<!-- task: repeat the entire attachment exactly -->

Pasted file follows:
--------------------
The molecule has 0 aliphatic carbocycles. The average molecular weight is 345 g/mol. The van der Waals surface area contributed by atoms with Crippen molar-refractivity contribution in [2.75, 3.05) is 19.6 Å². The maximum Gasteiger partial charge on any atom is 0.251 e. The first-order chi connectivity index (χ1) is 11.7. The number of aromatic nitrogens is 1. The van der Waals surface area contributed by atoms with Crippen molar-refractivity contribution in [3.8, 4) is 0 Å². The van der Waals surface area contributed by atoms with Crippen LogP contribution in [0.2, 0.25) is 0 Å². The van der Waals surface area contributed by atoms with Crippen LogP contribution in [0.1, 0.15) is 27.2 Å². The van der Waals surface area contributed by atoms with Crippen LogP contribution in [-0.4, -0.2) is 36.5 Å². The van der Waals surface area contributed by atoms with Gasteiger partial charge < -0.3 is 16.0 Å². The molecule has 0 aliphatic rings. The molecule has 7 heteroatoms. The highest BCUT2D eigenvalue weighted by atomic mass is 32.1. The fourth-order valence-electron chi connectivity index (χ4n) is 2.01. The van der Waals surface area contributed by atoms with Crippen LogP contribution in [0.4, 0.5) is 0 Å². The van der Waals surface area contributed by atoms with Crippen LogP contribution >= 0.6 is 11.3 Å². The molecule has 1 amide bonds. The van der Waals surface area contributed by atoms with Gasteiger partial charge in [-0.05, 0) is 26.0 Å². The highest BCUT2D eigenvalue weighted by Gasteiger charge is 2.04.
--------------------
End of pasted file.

The molecule has 0 aliphatic carbocycles. The average molecular weight is 345 g/mol. The van der Waals surface area contributed by atoms with Crippen molar-refractivity contribution in [2.75, 3.05) is 19.6 Å². The maximum Gasteiger partial charge on any atom is 0.251 e. The first-order chi connectivity index (χ1) is 11.7. The number of aromatic nitrogens is 1. The van der Waals surface area contributed by atoms with Crippen molar-refractivity contribution in [3.8, 4) is 0 Å². The van der Waals surface area contributed by atoms with Crippen LogP contribution in [0.2, 0.25) is 0 Å². The van der Waals surface area contributed by atoms with Crippen LogP contribution in [0.1, 0.15) is 27.2 Å². The van der Waals surface area contributed by atoms with Crippen LogP contribution in [-0.4, -0.2) is 36.5 Å². The van der Waals surface area contributed by atoms with Gasteiger partial charge < -0.3 is 16.0 Å². The molecule has 0 aliphatic rings. The molecule has 7 heteroatoms. The highest BCUT2D eigenvalue weighted by atomic mass is 32.1. The fourth-order valence-electron chi connectivity index (χ4n) is 2.01. The van der Waals surface area contributed by atoms with Crippen LogP contribution in [0.4, 0.5) is 0 Å². The van der Waals surface area contributed by atoms with Crippen LogP contribution >= 0.6 is 11.3 Å². The molecule has 1 amide bonds. The van der Waals surface area contributed by atoms with Gasteiger partial charge in [-0.05, 0) is 26.0 Å². The highest BCUT2D eigenvalue weighted by Gasteiger charge is 2.04.